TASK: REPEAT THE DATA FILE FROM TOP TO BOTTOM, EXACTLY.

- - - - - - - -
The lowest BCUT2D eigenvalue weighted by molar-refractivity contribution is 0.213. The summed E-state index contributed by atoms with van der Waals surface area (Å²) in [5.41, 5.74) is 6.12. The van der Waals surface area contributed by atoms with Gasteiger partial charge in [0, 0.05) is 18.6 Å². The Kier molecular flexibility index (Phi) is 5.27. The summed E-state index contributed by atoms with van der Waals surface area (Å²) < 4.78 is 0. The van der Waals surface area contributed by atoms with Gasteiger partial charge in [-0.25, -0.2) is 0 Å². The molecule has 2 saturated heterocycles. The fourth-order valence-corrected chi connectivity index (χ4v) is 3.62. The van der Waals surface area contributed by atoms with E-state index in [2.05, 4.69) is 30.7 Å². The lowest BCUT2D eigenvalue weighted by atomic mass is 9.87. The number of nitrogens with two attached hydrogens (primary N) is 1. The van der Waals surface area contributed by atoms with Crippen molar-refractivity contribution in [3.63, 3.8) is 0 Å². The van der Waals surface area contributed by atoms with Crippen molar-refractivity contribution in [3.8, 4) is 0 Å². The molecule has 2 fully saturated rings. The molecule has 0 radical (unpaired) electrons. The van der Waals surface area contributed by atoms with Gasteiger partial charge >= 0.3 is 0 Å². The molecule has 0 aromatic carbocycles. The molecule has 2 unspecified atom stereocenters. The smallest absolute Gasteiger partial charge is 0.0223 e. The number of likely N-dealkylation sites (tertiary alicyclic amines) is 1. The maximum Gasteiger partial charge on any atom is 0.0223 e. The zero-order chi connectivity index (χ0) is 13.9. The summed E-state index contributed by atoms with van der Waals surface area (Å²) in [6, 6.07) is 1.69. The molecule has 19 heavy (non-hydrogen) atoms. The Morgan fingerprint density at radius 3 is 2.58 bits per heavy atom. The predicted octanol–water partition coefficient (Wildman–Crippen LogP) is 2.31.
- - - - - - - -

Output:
The lowest BCUT2D eigenvalue weighted by molar-refractivity contribution is 0.213. The summed E-state index contributed by atoms with van der Waals surface area (Å²) in [5.41, 5.74) is 6.12. The van der Waals surface area contributed by atoms with Gasteiger partial charge in [0, 0.05) is 18.6 Å². The Kier molecular flexibility index (Phi) is 5.27. The summed E-state index contributed by atoms with van der Waals surface area (Å²) < 4.78 is 0. The van der Waals surface area contributed by atoms with Gasteiger partial charge in [-0.25, -0.2) is 0 Å². The molecule has 2 saturated heterocycles. The fourth-order valence-corrected chi connectivity index (χ4v) is 3.62. The van der Waals surface area contributed by atoms with E-state index in [2.05, 4.69) is 30.7 Å². The lowest BCUT2D eigenvalue weighted by atomic mass is 9.87. The number of nitrogens with two attached hydrogens (primary N) is 1. The van der Waals surface area contributed by atoms with Crippen molar-refractivity contribution in [3.63, 3.8) is 0 Å². The van der Waals surface area contributed by atoms with Crippen molar-refractivity contribution in [3.8, 4) is 0 Å². The molecule has 2 fully saturated rings. The molecule has 0 radical (unpaired) electrons. The van der Waals surface area contributed by atoms with Gasteiger partial charge >= 0.3 is 0 Å². The molecule has 0 aromatic carbocycles. The molecule has 2 unspecified atom stereocenters. The smallest absolute Gasteiger partial charge is 0.0223 e. The number of likely N-dealkylation sites (tertiary alicyclic amines) is 1. The maximum Gasteiger partial charge on any atom is 0.0223 e. The zero-order chi connectivity index (χ0) is 13.9. The summed E-state index contributed by atoms with van der Waals surface area (Å²) in [6, 6.07) is 1.69. The molecule has 19 heavy (non-hydrogen) atoms. The Morgan fingerprint density at radius 3 is 2.58 bits per heavy atom. The predicted octanol–water partition coefficient (Wildman–Crippen LogP) is 2.31.